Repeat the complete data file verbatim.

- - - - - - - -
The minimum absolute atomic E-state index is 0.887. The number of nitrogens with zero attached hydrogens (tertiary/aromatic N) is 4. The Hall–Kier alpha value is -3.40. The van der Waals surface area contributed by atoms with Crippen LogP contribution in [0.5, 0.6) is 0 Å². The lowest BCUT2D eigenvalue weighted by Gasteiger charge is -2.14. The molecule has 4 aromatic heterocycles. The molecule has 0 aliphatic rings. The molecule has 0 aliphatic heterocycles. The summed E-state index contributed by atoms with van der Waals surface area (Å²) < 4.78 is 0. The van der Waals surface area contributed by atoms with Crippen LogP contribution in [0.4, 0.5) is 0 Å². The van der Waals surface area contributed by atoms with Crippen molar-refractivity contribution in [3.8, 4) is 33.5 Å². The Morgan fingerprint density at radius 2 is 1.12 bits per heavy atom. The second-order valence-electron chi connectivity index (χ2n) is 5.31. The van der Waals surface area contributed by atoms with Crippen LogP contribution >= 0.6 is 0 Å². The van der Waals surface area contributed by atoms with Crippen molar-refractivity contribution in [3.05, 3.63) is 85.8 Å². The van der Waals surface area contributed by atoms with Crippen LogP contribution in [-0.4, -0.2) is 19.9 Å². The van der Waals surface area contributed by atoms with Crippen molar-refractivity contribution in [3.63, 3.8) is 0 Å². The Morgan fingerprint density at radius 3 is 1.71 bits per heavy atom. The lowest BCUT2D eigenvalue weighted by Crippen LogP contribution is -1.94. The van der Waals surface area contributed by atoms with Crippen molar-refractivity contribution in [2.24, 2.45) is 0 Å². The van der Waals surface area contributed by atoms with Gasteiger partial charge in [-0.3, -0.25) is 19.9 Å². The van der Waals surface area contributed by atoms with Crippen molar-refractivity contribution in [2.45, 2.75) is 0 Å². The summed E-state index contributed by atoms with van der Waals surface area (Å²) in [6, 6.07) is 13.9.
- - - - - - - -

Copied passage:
The minimum absolute atomic E-state index is 0.887. The number of nitrogens with zero attached hydrogens (tertiary/aromatic N) is 4. The Hall–Kier alpha value is -3.40. The van der Waals surface area contributed by atoms with Crippen LogP contribution in [0.5, 0.6) is 0 Å². The lowest BCUT2D eigenvalue weighted by Gasteiger charge is -2.14. The molecule has 4 aromatic heterocycles. The molecule has 0 aliphatic rings. The molecule has 0 aliphatic heterocycles. The summed E-state index contributed by atoms with van der Waals surface area (Å²) < 4.78 is 0. The van der Waals surface area contributed by atoms with Crippen LogP contribution in [0.4, 0.5) is 0 Å². The van der Waals surface area contributed by atoms with Crippen molar-refractivity contribution in [3.8, 4) is 33.5 Å². The Morgan fingerprint density at radius 2 is 1.12 bits per heavy atom. The second-order valence-electron chi connectivity index (χ2n) is 5.31. The van der Waals surface area contributed by atoms with Crippen LogP contribution >= 0.6 is 0 Å². The van der Waals surface area contributed by atoms with Crippen molar-refractivity contribution in [3.05, 3.63) is 85.8 Å². The van der Waals surface area contributed by atoms with Crippen LogP contribution in [-0.4, -0.2) is 19.9 Å². The van der Waals surface area contributed by atoms with Crippen molar-refractivity contribution in [3.63, 3.8) is 0 Å². The Morgan fingerprint density at radius 3 is 1.71 bits per heavy atom. The lowest BCUT2D eigenvalue weighted by Crippen LogP contribution is -1.94. The van der Waals surface area contributed by atoms with Crippen molar-refractivity contribution in [2.24, 2.45) is 0 Å². The van der Waals surface area contributed by atoms with Gasteiger partial charge in [-0.3, -0.25) is 19.9 Å². The van der Waals surface area contributed by atoms with Crippen molar-refractivity contribution in [2.45, 2.75) is 0 Å². The summed E-state index contributed by atoms with van der Waals surface area (Å²) in [6, 6.07) is 13.9.